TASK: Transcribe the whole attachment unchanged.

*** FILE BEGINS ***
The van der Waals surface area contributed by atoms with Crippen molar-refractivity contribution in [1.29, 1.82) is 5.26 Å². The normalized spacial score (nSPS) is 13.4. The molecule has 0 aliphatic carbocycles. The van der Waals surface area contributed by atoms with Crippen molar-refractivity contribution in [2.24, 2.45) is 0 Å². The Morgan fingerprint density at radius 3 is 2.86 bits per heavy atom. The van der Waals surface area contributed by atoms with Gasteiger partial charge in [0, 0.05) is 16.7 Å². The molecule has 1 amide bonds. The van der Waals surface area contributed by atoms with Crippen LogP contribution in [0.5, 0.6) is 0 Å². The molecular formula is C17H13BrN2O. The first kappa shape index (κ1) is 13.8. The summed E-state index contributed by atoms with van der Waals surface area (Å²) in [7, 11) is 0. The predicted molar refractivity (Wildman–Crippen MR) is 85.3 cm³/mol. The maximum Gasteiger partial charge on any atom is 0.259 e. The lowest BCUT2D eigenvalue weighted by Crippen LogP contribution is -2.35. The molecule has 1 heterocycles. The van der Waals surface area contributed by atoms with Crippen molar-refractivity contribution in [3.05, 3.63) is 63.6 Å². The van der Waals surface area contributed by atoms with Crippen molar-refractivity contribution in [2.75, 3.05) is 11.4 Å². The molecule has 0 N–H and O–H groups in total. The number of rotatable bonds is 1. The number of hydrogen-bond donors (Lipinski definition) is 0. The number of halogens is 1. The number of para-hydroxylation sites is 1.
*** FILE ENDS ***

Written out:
The van der Waals surface area contributed by atoms with Crippen molar-refractivity contribution in [1.29, 1.82) is 5.26 Å². The normalized spacial score (nSPS) is 13.4. The molecule has 0 aliphatic carbocycles. The van der Waals surface area contributed by atoms with Crippen molar-refractivity contribution in [2.24, 2.45) is 0 Å². The Morgan fingerprint density at radius 3 is 2.86 bits per heavy atom. The van der Waals surface area contributed by atoms with Gasteiger partial charge in [0, 0.05) is 16.7 Å². The molecule has 1 amide bonds. The van der Waals surface area contributed by atoms with Crippen LogP contribution in [0.5, 0.6) is 0 Å². The molecular formula is C17H13BrN2O. The first kappa shape index (κ1) is 13.8. The summed E-state index contributed by atoms with van der Waals surface area (Å²) in [7, 11) is 0. The predicted molar refractivity (Wildman–Crippen MR) is 85.3 cm³/mol. The maximum Gasteiger partial charge on any atom is 0.259 e. The lowest BCUT2D eigenvalue weighted by Crippen LogP contribution is -2.35. The molecule has 1 heterocycles. The van der Waals surface area contributed by atoms with Crippen molar-refractivity contribution in [3.05, 3.63) is 63.6 Å². The van der Waals surface area contributed by atoms with Crippen molar-refractivity contribution in [2.75, 3.05) is 11.4 Å². The molecule has 0 N–H and O–H groups in total. The number of rotatable bonds is 1. The number of hydrogen-bond donors (Lipinski definition) is 0. The number of halogens is 1. The number of para-hydroxylation sites is 1.